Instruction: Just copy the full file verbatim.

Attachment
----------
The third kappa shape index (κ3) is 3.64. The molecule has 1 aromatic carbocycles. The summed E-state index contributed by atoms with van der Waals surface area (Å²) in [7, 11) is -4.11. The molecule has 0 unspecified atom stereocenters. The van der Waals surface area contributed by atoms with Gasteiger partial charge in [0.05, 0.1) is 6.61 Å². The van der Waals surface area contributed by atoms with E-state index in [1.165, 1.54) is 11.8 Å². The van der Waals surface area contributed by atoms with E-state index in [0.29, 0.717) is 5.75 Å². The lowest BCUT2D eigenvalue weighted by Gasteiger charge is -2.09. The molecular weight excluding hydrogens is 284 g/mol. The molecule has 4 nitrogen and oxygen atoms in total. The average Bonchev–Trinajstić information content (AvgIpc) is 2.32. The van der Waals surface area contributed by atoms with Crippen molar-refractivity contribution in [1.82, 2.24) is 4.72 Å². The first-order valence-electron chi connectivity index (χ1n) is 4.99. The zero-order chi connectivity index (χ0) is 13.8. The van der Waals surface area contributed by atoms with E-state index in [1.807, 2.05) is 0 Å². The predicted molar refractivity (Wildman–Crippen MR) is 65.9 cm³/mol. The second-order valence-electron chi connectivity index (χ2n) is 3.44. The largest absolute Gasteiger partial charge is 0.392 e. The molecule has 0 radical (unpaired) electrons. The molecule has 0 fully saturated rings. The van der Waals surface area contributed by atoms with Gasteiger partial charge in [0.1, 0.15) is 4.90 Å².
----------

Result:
The third kappa shape index (κ3) is 3.64. The molecule has 1 aromatic carbocycles. The summed E-state index contributed by atoms with van der Waals surface area (Å²) in [7, 11) is -4.11. The molecule has 0 unspecified atom stereocenters. The van der Waals surface area contributed by atoms with Gasteiger partial charge in [0.05, 0.1) is 6.61 Å². The van der Waals surface area contributed by atoms with E-state index in [1.165, 1.54) is 11.8 Å². The van der Waals surface area contributed by atoms with E-state index in [0.29, 0.717) is 5.75 Å². The lowest BCUT2D eigenvalue weighted by Gasteiger charge is -2.09. The molecular weight excluding hydrogens is 284 g/mol. The molecule has 4 nitrogen and oxygen atoms in total. The average Bonchev–Trinajstić information content (AvgIpc) is 2.32. The van der Waals surface area contributed by atoms with Crippen molar-refractivity contribution in [1.82, 2.24) is 4.72 Å². The first-order valence-electron chi connectivity index (χ1n) is 4.99. The zero-order chi connectivity index (χ0) is 13.8. The van der Waals surface area contributed by atoms with E-state index in [1.807, 2.05) is 0 Å². The predicted molar refractivity (Wildman–Crippen MR) is 65.9 cm³/mol. The second-order valence-electron chi connectivity index (χ2n) is 3.44. The largest absolute Gasteiger partial charge is 0.392 e. The molecule has 0 radical (unpaired) electrons. The molecule has 0 fully saturated rings. The van der Waals surface area contributed by atoms with Gasteiger partial charge in [0.1, 0.15) is 4.90 Å².